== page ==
New Hampshire has a lot of old bridges, even if all of them aren’t on the “red list”

  • Cracks are visible on the underside of the Interstate 93 bridge over Hall Street in Concord. GEOFF FORESTER / Monitor staff

  • I-93 bridge over Hall Street in Concord. GEOFF FORESTER—Monitor staff

  • The I-93 bridge over Hall Street in Concord. GEOFF FORESTER—Monitor staff

  • I-393 bridge over Constitution Ave. in Concord. GEOFF FORESTER—Monitor staff

  • The I-89 bridge where it crosses South Street in Bow. GEOFF FORESTER—Monitor staff

  • GEOFF FORESTER—Monitor staff

  • The I-89 bridge over South Street in Bow. GEOFF FORESTER—Monitor staff

  • The Interstate 393 bridge over Constitution Avenue in Concord is ranked 15th in priority on the state’s red list for bridges. GEOFF FORESTER / Monitor staff

Monitor Staff
Published: 2/7/2017 12:06:47 AM

Concord has a dubious distinction in the annual “red list” of New Hampshire bridges needing major work as the only city with three bridges in the top 15 of the state’s highest priorities.

But the list released last week reflects something dubious for the whole state: Our bridges are old and, thanks partly to road salt, facing decay.

“Even as we make progress on the red list each year, the entire system continues to age,” said Bill Boynton, spokesman for the New Hampshire Department of Transportation.

In all, 151 state-owned bridges and 344 municipal-owned bridges are on the red list.

But, said Boynton, another number is even more worrisome: “The big figure is the number of bridges that are 75 years old or older.”

The DOT is arguing that an extra $12 million per year is needed to keep the red list from growing and an extra $21 million a year is needed to shrink it. The bridge funding line item in the current DOT budget is $79 million.

Of the 3,846 bridges in New Hampshire owned by the state or by cities and towns, almost one-third – 1,208 – are 75 years old or older, according to a presentation to the Ways and Means Committee of the state Legislature last week. (A bridge in New Hampshire is any span of more than 10 feet, which includes some roadways that travel over large culverts.)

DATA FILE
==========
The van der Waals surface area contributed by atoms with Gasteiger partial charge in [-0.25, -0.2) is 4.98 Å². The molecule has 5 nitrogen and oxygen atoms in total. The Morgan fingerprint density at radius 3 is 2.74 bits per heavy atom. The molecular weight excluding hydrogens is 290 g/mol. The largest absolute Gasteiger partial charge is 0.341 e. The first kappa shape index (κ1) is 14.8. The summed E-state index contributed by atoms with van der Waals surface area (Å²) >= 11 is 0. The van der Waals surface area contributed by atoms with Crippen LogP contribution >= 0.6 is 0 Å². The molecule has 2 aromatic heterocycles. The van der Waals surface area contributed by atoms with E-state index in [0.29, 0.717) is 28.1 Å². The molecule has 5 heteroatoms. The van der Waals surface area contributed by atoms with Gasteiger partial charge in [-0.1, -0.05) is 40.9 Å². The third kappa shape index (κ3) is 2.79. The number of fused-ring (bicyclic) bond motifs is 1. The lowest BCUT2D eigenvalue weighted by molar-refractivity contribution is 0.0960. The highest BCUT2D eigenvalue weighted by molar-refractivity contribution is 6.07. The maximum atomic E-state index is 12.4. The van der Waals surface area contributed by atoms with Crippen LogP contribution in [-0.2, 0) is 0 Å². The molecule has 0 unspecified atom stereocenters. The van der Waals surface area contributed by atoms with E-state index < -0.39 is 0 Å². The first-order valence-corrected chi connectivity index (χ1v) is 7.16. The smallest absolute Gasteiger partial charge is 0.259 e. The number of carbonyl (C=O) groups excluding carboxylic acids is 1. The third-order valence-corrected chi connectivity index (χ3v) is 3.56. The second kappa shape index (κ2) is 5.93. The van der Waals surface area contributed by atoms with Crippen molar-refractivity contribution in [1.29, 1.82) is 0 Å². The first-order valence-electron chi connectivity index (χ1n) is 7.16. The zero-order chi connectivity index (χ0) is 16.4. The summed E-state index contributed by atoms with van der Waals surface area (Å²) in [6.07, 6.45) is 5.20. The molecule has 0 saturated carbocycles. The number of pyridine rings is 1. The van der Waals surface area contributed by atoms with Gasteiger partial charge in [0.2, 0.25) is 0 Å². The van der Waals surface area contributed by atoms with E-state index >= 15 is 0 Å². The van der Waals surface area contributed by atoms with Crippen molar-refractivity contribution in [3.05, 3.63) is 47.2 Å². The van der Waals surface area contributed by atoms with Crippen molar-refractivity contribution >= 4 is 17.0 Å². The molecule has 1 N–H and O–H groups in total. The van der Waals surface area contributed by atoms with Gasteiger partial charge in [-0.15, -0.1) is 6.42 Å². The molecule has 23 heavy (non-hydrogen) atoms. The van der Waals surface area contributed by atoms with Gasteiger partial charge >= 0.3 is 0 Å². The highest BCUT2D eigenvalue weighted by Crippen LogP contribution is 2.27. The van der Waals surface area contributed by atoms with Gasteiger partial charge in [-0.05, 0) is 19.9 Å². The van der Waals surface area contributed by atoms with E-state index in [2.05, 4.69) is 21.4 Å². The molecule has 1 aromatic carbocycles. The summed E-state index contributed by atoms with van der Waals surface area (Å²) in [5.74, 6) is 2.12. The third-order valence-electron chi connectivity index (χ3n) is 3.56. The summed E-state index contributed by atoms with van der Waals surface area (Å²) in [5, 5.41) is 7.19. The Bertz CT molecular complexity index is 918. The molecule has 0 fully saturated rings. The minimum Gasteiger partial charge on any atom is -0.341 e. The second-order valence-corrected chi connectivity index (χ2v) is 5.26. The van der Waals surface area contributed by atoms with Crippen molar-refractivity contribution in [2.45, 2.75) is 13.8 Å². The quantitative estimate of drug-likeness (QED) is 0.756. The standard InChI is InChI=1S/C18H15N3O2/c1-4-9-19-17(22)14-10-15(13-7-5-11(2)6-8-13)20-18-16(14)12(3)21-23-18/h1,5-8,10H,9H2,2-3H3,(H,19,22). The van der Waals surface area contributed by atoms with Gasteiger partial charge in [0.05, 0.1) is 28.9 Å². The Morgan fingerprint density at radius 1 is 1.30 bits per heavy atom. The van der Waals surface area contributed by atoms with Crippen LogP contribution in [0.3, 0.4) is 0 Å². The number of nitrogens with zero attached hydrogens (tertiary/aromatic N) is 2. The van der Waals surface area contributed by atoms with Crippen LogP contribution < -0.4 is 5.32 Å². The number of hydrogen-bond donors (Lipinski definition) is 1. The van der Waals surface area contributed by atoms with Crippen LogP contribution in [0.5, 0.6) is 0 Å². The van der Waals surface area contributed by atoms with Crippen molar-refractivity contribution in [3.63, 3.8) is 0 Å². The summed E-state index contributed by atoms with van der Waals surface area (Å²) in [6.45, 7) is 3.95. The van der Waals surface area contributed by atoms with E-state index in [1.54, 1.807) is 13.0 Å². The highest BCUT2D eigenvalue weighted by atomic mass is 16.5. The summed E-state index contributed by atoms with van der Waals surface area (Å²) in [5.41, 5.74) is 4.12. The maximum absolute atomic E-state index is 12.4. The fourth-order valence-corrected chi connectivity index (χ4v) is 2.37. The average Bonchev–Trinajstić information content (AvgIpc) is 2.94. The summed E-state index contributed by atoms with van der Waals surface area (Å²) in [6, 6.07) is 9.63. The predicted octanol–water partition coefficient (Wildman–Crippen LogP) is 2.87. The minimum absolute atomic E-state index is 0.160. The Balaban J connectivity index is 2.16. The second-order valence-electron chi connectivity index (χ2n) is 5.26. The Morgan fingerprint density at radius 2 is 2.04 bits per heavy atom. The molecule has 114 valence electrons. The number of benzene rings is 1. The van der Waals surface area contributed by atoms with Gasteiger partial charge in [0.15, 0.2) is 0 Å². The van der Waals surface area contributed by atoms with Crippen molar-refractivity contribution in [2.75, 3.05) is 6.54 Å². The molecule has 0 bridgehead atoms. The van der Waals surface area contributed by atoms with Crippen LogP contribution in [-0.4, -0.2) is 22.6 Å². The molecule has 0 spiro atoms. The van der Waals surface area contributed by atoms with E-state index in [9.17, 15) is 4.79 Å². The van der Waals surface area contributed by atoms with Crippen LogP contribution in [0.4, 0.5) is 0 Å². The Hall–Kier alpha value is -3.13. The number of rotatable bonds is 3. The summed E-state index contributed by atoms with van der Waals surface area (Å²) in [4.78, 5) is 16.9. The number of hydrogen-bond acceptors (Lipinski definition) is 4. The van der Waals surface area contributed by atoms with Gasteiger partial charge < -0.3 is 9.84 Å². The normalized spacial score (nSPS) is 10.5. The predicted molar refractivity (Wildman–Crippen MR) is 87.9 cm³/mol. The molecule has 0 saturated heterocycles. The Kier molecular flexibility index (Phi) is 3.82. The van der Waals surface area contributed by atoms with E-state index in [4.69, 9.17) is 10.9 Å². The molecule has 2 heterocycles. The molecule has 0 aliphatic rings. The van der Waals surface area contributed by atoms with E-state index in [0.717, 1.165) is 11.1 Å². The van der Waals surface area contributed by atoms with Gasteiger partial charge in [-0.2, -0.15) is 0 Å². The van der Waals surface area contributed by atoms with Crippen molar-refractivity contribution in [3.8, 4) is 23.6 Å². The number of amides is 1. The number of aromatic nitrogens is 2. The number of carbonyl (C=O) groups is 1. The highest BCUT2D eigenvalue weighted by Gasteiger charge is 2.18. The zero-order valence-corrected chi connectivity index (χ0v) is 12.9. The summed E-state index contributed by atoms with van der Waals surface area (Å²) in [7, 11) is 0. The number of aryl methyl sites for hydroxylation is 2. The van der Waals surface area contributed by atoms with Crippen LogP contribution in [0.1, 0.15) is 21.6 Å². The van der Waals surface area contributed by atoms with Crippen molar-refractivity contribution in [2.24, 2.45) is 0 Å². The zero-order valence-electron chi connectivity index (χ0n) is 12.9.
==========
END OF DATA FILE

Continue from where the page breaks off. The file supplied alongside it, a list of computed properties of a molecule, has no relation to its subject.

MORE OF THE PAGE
All bridges suffer wear and tear from traffic above or from rivers and floods below, but the use of salt to melt road ice multiplies the decay. Despite all efforts, the salt invariably comes in contact with metal bridge supports or metal rebar supports inside concrete, causing rust.

“In Florida, you’ll see pristine undersides of bridge decks. You cannot find any rust. You will not see that up here,” said Nicholas Goulas, chief of the Existing Bridge Section of the state DOT – who noted a drawback to his profession because during a Sunshine State vacation: “I felt the need to bore the family looking underneath bridges.”

The red list of bridges maintained by the New Hampshire Department of Transportation is constantly updated as repairs are made or reports come in from DOT’s eight bridge inspectors, and is republished once at the start of each year.

“I have the red list on my wall, and right now it’s 151 bridges on state red list; that number will probably go up as we find red-list bridges in the first half of the year, and that number will go down as we wrap up construction projects near the end of the year,” Goulas said.

The list released last week adds some bridges in the greater Concord area, including state-owned Interstate 89 over South Street in Bow and New Hampshire State Route 11 over Packer Brook in Tilton, as well as municipally owned bridges carrying Henry Bridge Road in Goffstown and River Road in Weare, both crossing the Piscataquog River.

Some Concord bridges were among the 20 removed from the state list and 29 removed from the municipally owned list, thanks to work such as the replacement of city-owned Sewalls Falls Bridge over the Merrimack River and repairs to the northbound (but not the southbound) state-owned bridge that carries Interstate 93 over Hall Street.

Concord keeps its unfortunate status as being the only municipality with three bridges in the top 15 of the state-owned red list, although two of them are in line and so close that to drivers they feel like the same bridge: Route 202 over Constitution Avenue and the Interstate 393 overpass above I-93 are part of a quarter-mile of roadway. The third bridge is the southbound portion of I-93 over Hall Street.

In the area, Warner shares another unfortunate status with Concord: They both own five bridges within their borders that are on the red list for municipally owned bridges.

The state publishes the red list at this time year as part of submission to the federal national bridge inventory, a requirement to get federal funding.

(David Brooks can be reached at 369-3313 or or on Twitter @GraniteGeek.)

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